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1. Chapter I (continued)
Filby became pensive. `Clearly,' the Time Traveller proceeded, `any real body must have extension in FOUR directions: it must have Length, Breadth, Thickness, and--Duration. But through a natural infirmity of the flesh, which I will explain to you in a moment, we incline to overlook this fact. There are really four dimensions, three which we call the three planes of Space, and a fourth, Time. There is, however, a tendency to draw an unreal distinction between the former three dimensions and the latter, because it happens that our consciousness moves intermittently in one direction along the latter from the beginning to the end of our lives.'
`That,' said a very young man, making spasmodic efforts to relight his cigar over the lamp; `that . . . very clear indeed.'
`Now, it is very remarkable that this is so extensively overlooked,' continued the Time Traveller, with a slight accession of cheerfulness. `Really this is what is meant by the Fourth Dimension, though some people who talk about the Fourth Dimension do not know they mean it. It is only another way of looking at Time. THERE IS NO DIFFERENCE BETWEEN TIME AND ANY OF THE THREE DIMENSIONS OF SPACE EXCEPT THAT OUR CONSCIOUSNESS MOVES ALONG IT. But some foolish people have got hold of the wrong side of that idea. You have all heard what they have to say about this Fourth Dimension?'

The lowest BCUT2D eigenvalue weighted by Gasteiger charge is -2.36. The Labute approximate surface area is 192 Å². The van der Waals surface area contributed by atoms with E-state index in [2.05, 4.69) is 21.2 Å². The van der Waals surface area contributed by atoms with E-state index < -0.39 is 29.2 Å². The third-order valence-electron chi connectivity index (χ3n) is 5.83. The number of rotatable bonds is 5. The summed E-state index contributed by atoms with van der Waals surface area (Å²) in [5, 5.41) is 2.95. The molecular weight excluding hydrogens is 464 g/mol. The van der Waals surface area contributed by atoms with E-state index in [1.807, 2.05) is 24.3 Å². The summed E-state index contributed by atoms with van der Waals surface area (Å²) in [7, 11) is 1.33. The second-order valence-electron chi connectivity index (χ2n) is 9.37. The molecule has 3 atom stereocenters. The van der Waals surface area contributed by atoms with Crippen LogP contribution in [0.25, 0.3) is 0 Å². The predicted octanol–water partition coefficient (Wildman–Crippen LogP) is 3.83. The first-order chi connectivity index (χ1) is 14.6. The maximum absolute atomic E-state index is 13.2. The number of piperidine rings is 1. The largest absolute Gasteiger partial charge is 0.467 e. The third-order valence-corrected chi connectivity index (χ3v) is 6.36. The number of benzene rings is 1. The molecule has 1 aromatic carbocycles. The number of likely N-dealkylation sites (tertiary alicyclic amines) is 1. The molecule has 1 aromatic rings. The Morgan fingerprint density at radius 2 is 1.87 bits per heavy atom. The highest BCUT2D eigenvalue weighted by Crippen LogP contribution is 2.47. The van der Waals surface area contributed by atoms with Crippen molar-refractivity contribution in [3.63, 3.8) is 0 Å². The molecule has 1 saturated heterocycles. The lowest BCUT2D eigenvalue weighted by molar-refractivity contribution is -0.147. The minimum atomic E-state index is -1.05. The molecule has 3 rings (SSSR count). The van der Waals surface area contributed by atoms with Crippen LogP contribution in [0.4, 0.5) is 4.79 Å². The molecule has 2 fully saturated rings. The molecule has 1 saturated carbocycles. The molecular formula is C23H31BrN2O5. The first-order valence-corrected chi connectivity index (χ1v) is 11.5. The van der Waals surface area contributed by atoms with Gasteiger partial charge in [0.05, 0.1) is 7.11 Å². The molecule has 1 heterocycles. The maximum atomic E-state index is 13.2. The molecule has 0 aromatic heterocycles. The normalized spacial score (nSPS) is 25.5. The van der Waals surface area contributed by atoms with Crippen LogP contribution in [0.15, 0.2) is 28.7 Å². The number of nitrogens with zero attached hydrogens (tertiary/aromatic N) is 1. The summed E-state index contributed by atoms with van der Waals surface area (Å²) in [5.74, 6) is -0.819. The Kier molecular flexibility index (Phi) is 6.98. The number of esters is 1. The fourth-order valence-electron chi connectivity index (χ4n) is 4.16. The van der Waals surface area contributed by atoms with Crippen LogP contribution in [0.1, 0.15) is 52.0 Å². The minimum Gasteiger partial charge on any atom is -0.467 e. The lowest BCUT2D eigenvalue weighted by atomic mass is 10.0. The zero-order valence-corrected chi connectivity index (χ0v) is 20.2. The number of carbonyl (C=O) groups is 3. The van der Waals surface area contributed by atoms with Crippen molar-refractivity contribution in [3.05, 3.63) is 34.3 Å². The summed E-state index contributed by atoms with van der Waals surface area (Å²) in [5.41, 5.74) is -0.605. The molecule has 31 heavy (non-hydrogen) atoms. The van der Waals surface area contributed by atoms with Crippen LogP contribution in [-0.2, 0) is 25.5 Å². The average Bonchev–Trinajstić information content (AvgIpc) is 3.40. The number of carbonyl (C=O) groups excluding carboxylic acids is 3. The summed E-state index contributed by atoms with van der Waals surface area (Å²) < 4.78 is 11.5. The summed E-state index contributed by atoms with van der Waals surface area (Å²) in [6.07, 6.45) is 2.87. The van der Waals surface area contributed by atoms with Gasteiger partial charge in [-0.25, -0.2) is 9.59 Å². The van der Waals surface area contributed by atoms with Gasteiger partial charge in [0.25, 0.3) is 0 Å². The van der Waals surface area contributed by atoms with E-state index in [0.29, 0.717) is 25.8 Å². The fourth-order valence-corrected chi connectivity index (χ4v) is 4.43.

`I have not,' said the Provincial Mayor.
`It is simply this. That Space, as our mathematicians have it, is spoken of as having three dimensions, which one may call Length, Breadth, and Thickness, and is always definable by reference to three planes, each at right angles to the others. But some philosophical people have been asking why THREE dimensions particularly--why not another direction at right angles to the other three?--and have even tried to construct a Four-Dimension geometry. Professor Simon Newcomb was expounding this to the New York Mathematical Society only a month or so ago. You know how on a flat surface, which has only two dimensions, we can represent a figure of a three-dimensional solid, and similarly they think that by models of thee dimensions they could represent one of four--if they could master the perspective of the thing. See?'
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